Our next B&B is the Hamilton House. Right across the street is the Flannery O’Conner House, where she spent the first thirteen years of her life. Since she is one of my favorite authors we go straight over and even though they are supposed to be closing the very kind docent recognizes a fellow O’Conner enthusiast when he sees one and gives us a great little tour. The house is nothing special, but the stories are great, including ones about O’Conner’s sharp tongue and love of chickens.
We stick to salads for dinner. We aren’t hungry at all, but need to have something in our stomachs for the next activity, a Haunted Bar Tour. This is something completely out of character for us. We don’t go to bars, haunted or otherwise, and we don’t normally stay up late, but this sounded like lots of fun and it was. I drink margaritas as we go from one bar to another listening to stories about all the ghostly things that have happened in Savannah’s bars. I don’t believe in ghosts but the drinks are good, it’s not raining and we manage to stay up after midnight.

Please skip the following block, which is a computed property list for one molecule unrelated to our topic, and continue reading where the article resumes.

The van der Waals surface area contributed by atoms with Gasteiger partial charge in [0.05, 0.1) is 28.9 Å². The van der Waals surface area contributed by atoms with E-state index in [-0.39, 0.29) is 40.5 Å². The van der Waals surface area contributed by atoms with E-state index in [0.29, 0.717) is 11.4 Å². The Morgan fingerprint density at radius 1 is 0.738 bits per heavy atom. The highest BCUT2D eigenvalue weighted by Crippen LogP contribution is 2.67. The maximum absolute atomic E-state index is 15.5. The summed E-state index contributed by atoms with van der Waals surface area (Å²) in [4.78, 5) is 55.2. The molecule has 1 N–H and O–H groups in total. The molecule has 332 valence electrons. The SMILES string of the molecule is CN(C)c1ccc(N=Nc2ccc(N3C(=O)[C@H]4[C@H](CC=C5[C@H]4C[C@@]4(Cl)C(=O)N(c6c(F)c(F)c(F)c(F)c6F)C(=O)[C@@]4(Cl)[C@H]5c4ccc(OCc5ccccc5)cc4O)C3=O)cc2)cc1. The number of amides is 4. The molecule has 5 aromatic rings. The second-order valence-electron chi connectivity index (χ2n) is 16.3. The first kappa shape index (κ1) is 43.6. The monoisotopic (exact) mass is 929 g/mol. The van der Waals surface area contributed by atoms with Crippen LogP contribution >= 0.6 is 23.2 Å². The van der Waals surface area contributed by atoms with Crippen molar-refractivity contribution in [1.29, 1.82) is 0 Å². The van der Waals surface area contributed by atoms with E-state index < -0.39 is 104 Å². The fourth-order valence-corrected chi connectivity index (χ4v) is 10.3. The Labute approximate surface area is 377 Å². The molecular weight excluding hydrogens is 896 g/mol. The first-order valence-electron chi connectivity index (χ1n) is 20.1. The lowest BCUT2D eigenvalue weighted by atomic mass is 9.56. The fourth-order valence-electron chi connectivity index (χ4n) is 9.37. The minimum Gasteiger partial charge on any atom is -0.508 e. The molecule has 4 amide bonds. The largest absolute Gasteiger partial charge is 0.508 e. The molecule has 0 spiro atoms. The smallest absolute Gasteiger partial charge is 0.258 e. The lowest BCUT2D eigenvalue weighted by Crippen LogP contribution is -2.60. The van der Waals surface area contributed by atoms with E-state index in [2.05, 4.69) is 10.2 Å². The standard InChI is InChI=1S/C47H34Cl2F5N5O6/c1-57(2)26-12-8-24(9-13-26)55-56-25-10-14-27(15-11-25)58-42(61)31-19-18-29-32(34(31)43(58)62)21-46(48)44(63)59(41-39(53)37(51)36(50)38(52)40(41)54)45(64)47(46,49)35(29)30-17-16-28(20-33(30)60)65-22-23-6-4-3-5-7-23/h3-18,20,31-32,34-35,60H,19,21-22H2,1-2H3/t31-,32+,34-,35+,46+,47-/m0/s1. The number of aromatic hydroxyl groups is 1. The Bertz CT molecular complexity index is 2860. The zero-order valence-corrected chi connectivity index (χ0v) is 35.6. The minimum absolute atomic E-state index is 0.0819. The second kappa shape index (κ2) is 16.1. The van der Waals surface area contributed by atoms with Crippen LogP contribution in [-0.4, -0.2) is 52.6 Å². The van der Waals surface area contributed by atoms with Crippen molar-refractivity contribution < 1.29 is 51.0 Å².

On Saturday we head to Hilton Head Island. First we take a short detour to see the lighthouse on Tybee Island. We climb the stairs and take in the view. We decide on barbeque for lunch and end up having one of those foodie experiences that make life worthwhile. Lee finds a highly recommended place called Wiley’s Barbeque on the road out of Tybee. It’s crowded and the only seats available are at the counter, which we don’t mind at all, especially when we discover that we are sitting right next to Wiley himself. He says he cooks KC style barbeque and we order a sampler platter to share. Then he lets us have a sample of his special secret sauce with some pulled pork – this is true South Carolina barbeque, vinegary, sweet and spicy at the same time. It’s just amazing…the whole experience reminds me of sitting at the chef’s table at Bo Innovations and getting to share some of Alvin’s private stash of Laphroag !